Tinchy Stryder: Who am I rating right now? Hmm... [deep thought] There’s nothing new that’s exciting me. Everyone who I am rating has been doing their thing. I haven’t heard anyone new, but I know there’s a lot I just haven’t heard yet. There are a lot of good people coming up from Bow, have to big up my ends.
PyroRadio.com: Why do you think you succeeded in going from underground to mainstream where many others failed?
Tinchy Stryder: I think a lot of people are afraid to try things, think too deep and worry about what a lot of people think, but the people they are worrying about are the minority of people. Everyone has just got their mind set in one place. It’s like you asked about people thinking my chart success is because of my features, if you asked certain people that if they have a track planned they will say they can’t have a feature. Me, I just think of what is going to be the biggest move at the time for me and my career, then I‘ll worry about the rest later on, after I count my pee [money].
PyroRadio.com: Form 696 is in the news right now. A form many claim is detrimental to the live events of genre’s associated with urban music. One event that you was recently meant to appear at was victim to this. Some claim it is racist, some claim it is protecting ravers; what are your thoughts?
Tinchy Stryder: There are reasons why they try and lock off raves because of things that happened in the past but I think there are ways where things can be organised where they can be run smoothly. There are deeper things going on in the world than concentrating on that.
PyroRadio.com: You toured with N-Dubz and performed at Radio 1 Big Weekender; was it hard adjusting from spraying bars to get a wheeled on sets to performing in front of all those people who aren’t familiar with Grime culture?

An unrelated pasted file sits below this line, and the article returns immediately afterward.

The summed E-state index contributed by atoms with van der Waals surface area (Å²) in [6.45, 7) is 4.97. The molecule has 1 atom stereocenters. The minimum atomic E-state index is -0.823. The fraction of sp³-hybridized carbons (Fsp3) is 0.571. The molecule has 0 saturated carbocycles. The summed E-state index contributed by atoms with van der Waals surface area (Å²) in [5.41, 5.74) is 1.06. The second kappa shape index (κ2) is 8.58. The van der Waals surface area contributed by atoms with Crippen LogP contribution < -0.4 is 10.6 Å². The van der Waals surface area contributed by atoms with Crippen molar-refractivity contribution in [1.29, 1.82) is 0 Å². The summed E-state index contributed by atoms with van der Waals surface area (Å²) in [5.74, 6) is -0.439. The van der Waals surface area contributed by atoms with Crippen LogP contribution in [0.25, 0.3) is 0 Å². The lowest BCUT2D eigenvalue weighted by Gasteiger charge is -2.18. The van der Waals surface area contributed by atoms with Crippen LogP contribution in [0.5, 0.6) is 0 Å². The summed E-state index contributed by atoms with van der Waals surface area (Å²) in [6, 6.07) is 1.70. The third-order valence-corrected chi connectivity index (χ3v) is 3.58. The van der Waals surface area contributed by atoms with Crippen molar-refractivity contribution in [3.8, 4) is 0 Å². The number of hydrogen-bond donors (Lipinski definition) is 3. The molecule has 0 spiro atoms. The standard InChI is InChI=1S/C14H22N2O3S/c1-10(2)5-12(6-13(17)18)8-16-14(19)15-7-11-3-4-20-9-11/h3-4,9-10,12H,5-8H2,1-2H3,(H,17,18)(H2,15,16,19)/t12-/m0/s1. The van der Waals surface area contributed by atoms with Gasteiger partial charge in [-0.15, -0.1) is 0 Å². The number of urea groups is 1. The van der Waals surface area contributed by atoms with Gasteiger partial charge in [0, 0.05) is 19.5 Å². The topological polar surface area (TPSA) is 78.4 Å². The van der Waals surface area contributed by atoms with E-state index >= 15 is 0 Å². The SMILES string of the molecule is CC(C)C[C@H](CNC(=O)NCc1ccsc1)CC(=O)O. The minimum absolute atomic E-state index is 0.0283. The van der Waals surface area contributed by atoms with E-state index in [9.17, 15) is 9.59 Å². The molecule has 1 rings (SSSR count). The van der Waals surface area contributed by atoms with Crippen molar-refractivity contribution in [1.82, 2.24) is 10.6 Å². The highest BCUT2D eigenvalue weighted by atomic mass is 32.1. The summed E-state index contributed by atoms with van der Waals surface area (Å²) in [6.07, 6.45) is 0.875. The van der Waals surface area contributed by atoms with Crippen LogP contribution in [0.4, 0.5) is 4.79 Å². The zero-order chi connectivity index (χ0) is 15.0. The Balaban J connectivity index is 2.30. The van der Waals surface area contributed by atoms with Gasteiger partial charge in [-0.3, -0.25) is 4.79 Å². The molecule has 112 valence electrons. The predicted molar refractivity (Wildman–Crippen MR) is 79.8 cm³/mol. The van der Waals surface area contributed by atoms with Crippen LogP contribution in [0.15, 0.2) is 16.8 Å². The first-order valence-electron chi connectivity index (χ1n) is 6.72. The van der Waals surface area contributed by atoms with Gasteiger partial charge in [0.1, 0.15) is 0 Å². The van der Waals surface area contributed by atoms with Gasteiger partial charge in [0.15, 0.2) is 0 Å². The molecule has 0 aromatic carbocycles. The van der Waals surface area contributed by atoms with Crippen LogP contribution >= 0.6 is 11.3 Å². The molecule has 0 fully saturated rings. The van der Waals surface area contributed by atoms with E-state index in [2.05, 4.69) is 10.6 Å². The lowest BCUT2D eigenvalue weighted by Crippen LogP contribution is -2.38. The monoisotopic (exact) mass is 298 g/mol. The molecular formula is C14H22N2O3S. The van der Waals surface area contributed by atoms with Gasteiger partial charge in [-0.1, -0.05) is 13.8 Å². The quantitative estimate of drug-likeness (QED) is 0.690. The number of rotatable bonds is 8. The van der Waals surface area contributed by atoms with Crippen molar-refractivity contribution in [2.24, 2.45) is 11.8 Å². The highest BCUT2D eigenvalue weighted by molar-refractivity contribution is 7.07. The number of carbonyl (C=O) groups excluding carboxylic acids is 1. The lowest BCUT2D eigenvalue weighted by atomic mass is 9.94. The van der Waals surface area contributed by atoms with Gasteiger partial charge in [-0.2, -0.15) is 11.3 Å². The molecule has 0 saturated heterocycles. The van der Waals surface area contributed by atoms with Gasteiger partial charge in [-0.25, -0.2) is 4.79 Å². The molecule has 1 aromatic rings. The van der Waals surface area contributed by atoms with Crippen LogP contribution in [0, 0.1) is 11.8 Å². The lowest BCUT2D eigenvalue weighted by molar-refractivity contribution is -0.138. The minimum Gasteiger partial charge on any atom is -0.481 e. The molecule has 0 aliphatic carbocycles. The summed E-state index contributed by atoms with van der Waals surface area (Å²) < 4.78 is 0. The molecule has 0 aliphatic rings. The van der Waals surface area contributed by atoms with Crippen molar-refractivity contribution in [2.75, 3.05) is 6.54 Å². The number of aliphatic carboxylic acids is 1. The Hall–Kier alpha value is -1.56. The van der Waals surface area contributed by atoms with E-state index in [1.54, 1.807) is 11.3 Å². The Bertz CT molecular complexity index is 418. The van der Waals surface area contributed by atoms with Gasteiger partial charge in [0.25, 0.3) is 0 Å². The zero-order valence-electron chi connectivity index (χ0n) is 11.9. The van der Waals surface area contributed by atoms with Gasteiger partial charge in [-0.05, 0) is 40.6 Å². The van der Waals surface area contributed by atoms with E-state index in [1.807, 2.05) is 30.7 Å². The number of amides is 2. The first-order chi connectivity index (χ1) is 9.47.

Tinchy Stryder: It’s actually mad. When you’re changing from [Grime performances] to [mainstream performances] at first it’s a little mad, but I’ve been doing it for a little while now from Star In The Hood album came out in 2006, then I went on tour with Kano and Jack Penate and they had big crowds as well, so I’ve been changing for a little while now. It’s great to know that these who would have never known the music we made originally, now they’re understanding and relating so that opens doors for more people. Hopefully more people get signed. Like you said, Chipmunk got signed the other day and the whole scene’s coming through, so everyone’s on the same level and making good music. It’s true.
PyroRadio.com: You got knocked off number 1 yesterday by Black Eyed Peas, but it looks like Dizzee Rascal is going to take it off them this week.
Tinchy Stryder: Yeah, hopefully he can get another number 1. I’m feeling that tune.
PyroRadio.com: You are doing the concert in aid of Island celebrating 50 years. How important is it for you to be on a line-up with so many legends in years gone past?
Tinchy Stryder: It’s one of those things where it’s a big achievement. It something where a lot of people don’t even get to meet these people, but to be performing on the same stage as them, especially with what they’ve done in their careers previously it’s an honour.
PyroRadio.com: When can we expect an album?
Tinchy Stryder: July.
PyroRadio.com: Definitely July?
Tinchy Stryder: Yeah.
PyroRadio.com: Any dates in July?
Tinchy Stryder: Do you know what? When people give dates and then it gets changed or you want to go and buy an album and it gets changed, it’s annoying. I’m just going to tell you July until I know 100%. So July, look out for it. I’m excited for everyone to hear it.
PyroRadio.com: How would you describe it from the songs you have recorded so far?
Tinchy Stryder: From the singles that everyone has been hearing, that’s the new Tinchy sound when it comes to the singles. I’ve heard a lot of people trying to make their singles like that now, but its all good ‘cos that’s what the music’s for - you can try different things. My album is all different. I’ve got older things I‘ve been doing mixed with the new sound, its crazy. I’ve got production from Rapid, Dirty Danger, Fraser T Smith, Frankmusic - I’ve just been working hard. Right now I’m at the stage of cutting down songs.